• Find out who you want to talk to get your best opportunity. "The best person may not be the VP of PR," says Todd Sharrock (VP of Public Relations for the Columbus Blue Jackets); it may be someone less in the rankings.
  • Do something you want to do. Alexandra Barkulis (Assistant Account Executive for Finical Dynamics in Chicago) told me in an informational interview, "I feel like I'm actually doing something meaningful and valuable."

Thank you to all the speakers, mentors, pros, peers, and friends that gave me the advice that I can use not only through my academic career, but also my professional career. There is much more information that I have not mentioned in this post as well as much more information I still have to learn. Add your own advice here; I appreciate any comments. Thank you!

(Pictures in this post are from PRSSA and ImPRession's Web sites.)

Advice from a PR Pro

The best way to get on the right track is to find a mentor. Everyone needs a little advice, criticisms/praises, and help along the way. Thankfully, I have found a great mentor already.
Joseph Tateoka is an Account Executive at Ruder Finn in Chicago. I met him on the networking trip with my Ohio University PRSSA chapter in March and have kept in touch with him since. We planned to met for lunch and coincidentally, his office was holding a meeting titled "How to make the most of your internship" the same morning. Joseph was kind enough to ask Adrienne McGarr, the Vice President of RF in Chicago, if I could attend the presentation. So last Wednesday, I caught the 9:04 train to Union Station and was in the office to take my two pages of notes on what they want in their interns.
This is the information that I found most useful:
  • Volunteer--ask to help and offer proactive ideas
  • "Don't know? Just Ask"--no one expects interns to know everything, but RF says their interns should want to know everything
  • "Learn to manage your time"--know your priorities; when you have a lot on your plate, go to your manager (boss) and tell them "these are my priorities; what do you think?" This might help make that plate a little lighter--once they know you are swamped, they may tend to give you later deadlines or take something completely off your to-do
  • "Fail Gracefully"--everyone makes mistakes and if you do, first admit to it and then tell your boss/team how you think you can fix it
  • Have FUN!
At the end of the presentation, Adrienne McGarr added some "last minute tips," which were interesting and now, have found myself doing:
  • "Always be the last to respond in an e-mail chain." For example, if you are talking with a client over e-mails and the last e-mail that he/she sends is not something you need to respond (such as no questions/corrections), you should still respond with at least a conformation or a conclusion so they know that you received their message.
  • "Respond to e-mails within a day--or least by the end of the day before you leave work." I know this may be time consuming, but if a client e-mails you and even though you might not know the answer by the end of the day, at least respond back saying you will get back to them with their answers soon; this way, (again) they'll know you received their message.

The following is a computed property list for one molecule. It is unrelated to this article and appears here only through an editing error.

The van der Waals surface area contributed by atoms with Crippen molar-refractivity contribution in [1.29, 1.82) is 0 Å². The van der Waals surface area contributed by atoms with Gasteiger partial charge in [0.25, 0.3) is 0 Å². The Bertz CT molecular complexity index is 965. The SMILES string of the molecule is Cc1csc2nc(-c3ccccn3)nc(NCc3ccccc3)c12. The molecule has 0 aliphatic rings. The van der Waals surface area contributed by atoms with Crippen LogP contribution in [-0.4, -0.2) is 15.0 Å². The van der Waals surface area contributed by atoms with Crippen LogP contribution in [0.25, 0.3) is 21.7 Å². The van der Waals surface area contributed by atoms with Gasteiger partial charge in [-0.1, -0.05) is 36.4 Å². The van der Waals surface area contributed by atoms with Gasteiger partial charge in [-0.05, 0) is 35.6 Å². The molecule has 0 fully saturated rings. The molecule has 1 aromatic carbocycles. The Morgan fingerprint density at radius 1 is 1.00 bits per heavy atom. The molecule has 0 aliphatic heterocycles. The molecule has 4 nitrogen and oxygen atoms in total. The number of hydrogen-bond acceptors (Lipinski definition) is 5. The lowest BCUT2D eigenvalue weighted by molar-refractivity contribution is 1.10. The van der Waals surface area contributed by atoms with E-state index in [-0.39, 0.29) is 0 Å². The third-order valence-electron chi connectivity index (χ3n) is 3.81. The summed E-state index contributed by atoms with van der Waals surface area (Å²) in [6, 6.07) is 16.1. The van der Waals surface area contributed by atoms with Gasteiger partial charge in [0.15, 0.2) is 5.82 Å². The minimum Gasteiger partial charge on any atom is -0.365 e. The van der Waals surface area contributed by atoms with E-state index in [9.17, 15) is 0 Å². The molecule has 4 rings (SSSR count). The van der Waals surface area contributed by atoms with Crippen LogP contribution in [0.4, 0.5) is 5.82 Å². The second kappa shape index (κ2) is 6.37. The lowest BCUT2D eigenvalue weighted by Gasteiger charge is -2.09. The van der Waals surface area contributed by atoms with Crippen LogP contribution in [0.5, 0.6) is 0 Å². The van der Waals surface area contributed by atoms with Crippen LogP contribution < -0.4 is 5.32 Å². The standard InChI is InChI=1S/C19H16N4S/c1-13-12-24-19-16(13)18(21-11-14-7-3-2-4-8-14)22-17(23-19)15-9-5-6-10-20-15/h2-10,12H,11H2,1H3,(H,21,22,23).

• "Think of your manager as your 1st client." Your manager is your top priority; as a result, hand in project on-time, accept projects with a good attitude, and check-in even if assignment is not due for awhile.
After all the information from the presentation that I consumed, I still had to go to lunch with Joseph Tateoka. Much of the talk from our lunch consisted of our busy schedules and his advice for a PR college career.

The one thing that I remember us talking about was this blog. Apparently RF was impressed that I had kept a blog, which gave me momentum to keep posting to it.

PR is an around-the-clock job, I understand that. However, Joseph reiterated the fact that he can always be reached by his coworkers 24/7 (only if needed), and the amount of contact outside the office depends on the person. For Joseph, he is not constantly on his phone, but he is considering getting a Blackberry for its e-mail access. On the other hand, he mentioned that some coworkers can be reached 24/7 no matter where they are, what they are doing, or how small the problem--they have that reputation. The job sometimes requires it of course when you have international clients that are on the opposite time schedule as you.

Joseph also mentioned that PRSSA and PRSA are two a great organizations for the PR world, and every PR student should utilize its resources--he found some of his closest friends in Chicago from networking with PRSA.

"Volunteer and take every PR opportunity you can." Joseph regrets not accepting a PR offer in college. He suggests that as a student, I should get involved as much as possible to gain experience (it's also a great resume builder).

I asked about the internship program at RF of course--it is a great program (unpaid unfortunity, but at OU, students need internship credit). I even met a few of the interns before lunch and Ruder Finn defiantly gives their interns a good experience--they do hands-on work everyday for real clients (keep in mind, their top client is their manager).

I also learned the best restaurant to find French crepes, right next door to RF off East Ontario Street called Momis Cafe.

By one o'clock, I was full of advice and my delicious lunch. Of course, there is always room for more. Comment on here or send me an e-mail--I love feedback. Thanks for reading!

(Compliments of picture from Ruder Finn Web site)